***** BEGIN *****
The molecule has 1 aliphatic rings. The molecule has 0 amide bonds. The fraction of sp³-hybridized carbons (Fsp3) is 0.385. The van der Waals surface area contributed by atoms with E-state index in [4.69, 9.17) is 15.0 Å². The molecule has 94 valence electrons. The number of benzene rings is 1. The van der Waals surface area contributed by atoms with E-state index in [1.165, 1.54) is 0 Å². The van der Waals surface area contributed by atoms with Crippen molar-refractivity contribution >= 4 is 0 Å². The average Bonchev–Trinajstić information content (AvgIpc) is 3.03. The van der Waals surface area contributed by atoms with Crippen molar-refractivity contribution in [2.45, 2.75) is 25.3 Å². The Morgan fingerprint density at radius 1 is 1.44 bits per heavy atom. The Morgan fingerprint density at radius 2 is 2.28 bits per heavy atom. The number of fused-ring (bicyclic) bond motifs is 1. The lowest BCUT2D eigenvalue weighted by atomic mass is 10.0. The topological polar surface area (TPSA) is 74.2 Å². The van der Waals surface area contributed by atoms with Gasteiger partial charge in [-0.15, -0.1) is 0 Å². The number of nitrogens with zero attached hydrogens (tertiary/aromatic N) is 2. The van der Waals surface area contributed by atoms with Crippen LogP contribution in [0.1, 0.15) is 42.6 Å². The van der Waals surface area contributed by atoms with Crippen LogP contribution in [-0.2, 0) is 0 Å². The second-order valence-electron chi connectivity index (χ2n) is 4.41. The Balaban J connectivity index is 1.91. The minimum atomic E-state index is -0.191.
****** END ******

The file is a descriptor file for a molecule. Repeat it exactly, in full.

The molecule has 1 aliphatic rings. The molecule has 0 amide bonds. The fraction of sp³-hybridized carbons (Fsp3) is 0.385. The van der Waals surface area contributed by atoms with E-state index in [4.69, 9.17) is 15.0 Å². The molecule has 94 valence electrons. The number of benzene rings is 1. The van der Waals surface area contributed by atoms with E-state index in [1.165, 1.54) is 0 Å². The van der Waals surface area contributed by atoms with Crippen molar-refractivity contribution >= 4 is 0 Å². The average Bonchev–Trinajstić information content (AvgIpc) is 3.03. The van der Waals surface area contributed by atoms with Crippen molar-refractivity contribution in [2.45, 2.75) is 25.3 Å². The Morgan fingerprint density at radius 1 is 1.44 bits per heavy atom. The Morgan fingerprint density at radius 2 is 2.28 bits per heavy atom. The number of fused-ring (bicyclic) bond motifs is 1. The lowest BCUT2D eigenvalue weighted by atomic mass is 10.0. The topological polar surface area (TPSA) is 74.2 Å². The van der Waals surface area contributed by atoms with Gasteiger partial charge in [-0.15, -0.1) is 0 Å². The number of nitrogens with zero attached hydrogens (tertiary/aromatic N) is 2. The van der Waals surface area contributed by atoms with Crippen LogP contribution in [0.1, 0.15) is 42.6 Å². The van der Waals surface area contributed by atoms with Crippen LogP contribution in [-0.2, 0) is 0 Å². The second-order valence-electron chi connectivity index (χ2n) is 4.41. The Balaban J connectivity index is 1.91. The minimum atomic E-state index is -0.191.